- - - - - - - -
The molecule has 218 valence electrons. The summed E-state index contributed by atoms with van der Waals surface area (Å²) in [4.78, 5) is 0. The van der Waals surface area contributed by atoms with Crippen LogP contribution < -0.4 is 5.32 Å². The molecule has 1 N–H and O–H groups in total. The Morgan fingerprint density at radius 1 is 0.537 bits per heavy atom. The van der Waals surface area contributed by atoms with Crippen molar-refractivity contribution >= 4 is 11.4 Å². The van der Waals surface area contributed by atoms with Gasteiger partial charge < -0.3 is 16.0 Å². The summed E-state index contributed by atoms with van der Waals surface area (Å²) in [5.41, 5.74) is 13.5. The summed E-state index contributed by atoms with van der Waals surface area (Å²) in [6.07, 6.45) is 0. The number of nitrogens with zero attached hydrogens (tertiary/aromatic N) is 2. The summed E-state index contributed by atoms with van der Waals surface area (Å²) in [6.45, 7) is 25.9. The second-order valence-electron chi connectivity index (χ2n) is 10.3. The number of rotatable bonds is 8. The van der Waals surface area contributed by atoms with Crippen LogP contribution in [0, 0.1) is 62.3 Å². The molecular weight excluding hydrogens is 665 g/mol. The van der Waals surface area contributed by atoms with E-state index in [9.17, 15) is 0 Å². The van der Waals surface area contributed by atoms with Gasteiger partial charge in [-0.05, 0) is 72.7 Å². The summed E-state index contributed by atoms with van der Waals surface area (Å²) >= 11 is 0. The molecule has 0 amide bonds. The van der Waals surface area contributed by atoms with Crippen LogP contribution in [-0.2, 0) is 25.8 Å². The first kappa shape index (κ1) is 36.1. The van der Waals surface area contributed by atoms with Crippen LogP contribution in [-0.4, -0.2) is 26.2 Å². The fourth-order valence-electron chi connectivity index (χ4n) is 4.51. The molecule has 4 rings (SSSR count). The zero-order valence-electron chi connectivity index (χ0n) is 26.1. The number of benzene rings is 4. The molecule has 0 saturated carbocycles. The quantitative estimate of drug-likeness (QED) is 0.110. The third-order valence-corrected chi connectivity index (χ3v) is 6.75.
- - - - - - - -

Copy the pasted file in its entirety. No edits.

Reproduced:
The molecule has 218 valence electrons. The summed E-state index contributed by atoms with van der Waals surface area (Å²) in [4.78, 5) is 0. The van der Waals surface area contributed by atoms with Crippen LogP contribution < -0.4 is 5.32 Å². The molecule has 1 N–H and O–H groups in total. The Morgan fingerprint density at radius 1 is 0.537 bits per heavy atom. The van der Waals surface area contributed by atoms with Crippen molar-refractivity contribution >= 4 is 11.4 Å². The van der Waals surface area contributed by atoms with Gasteiger partial charge < -0.3 is 16.0 Å². The summed E-state index contributed by atoms with van der Waals surface area (Å²) in [5.41, 5.74) is 13.5. The summed E-state index contributed by atoms with van der Waals surface area (Å²) in [6.07, 6.45) is 0. The number of nitrogens with zero attached hydrogens (tertiary/aromatic N) is 2. The summed E-state index contributed by atoms with van der Waals surface area (Å²) in [6.45, 7) is 25.9. The second-order valence-electron chi connectivity index (χ2n) is 10.3. The number of rotatable bonds is 8. The van der Waals surface area contributed by atoms with Crippen LogP contribution in [0, 0.1) is 62.3 Å². The molecular weight excluding hydrogens is 665 g/mol. The van der Waals surface area contributed by atoms with E-state index in [9.17, 15) is 0 Å². The van der Waals surface area contributed by atoms with Gasteiger partial charge in [-0.05, 0) is 72.7 Å². The summed E-state index contributed by atoms with van der Waals surface area (Å²) >= 11 is 0. The molecule has 0 amide bonds. The van der Waals surface area contributed by atoms with Crippen LogP contribution in [-0.2, 0) is 25.8 Å². The first kappa shape index (κ1) is 36.1. The van der Waals surface area contributed by atoms with Crippen LogP contribution in [-0.4, -0.2) is 26.2 Å². The fourth-order valence-electron chi connectivity index (χ4n) is 4.51. The molecule has 4 rings (SSSR count). The zero-order valence-electron chi connectivity index (χ0n) is 26.1. The number of benzene rings is 4. The molecule has 0 saturated carbocycles. The quantitative estimate of drug-likeness (QED) is 0.110. The third-order valence-corrected chi connectivity index (χ3v) is 6.75.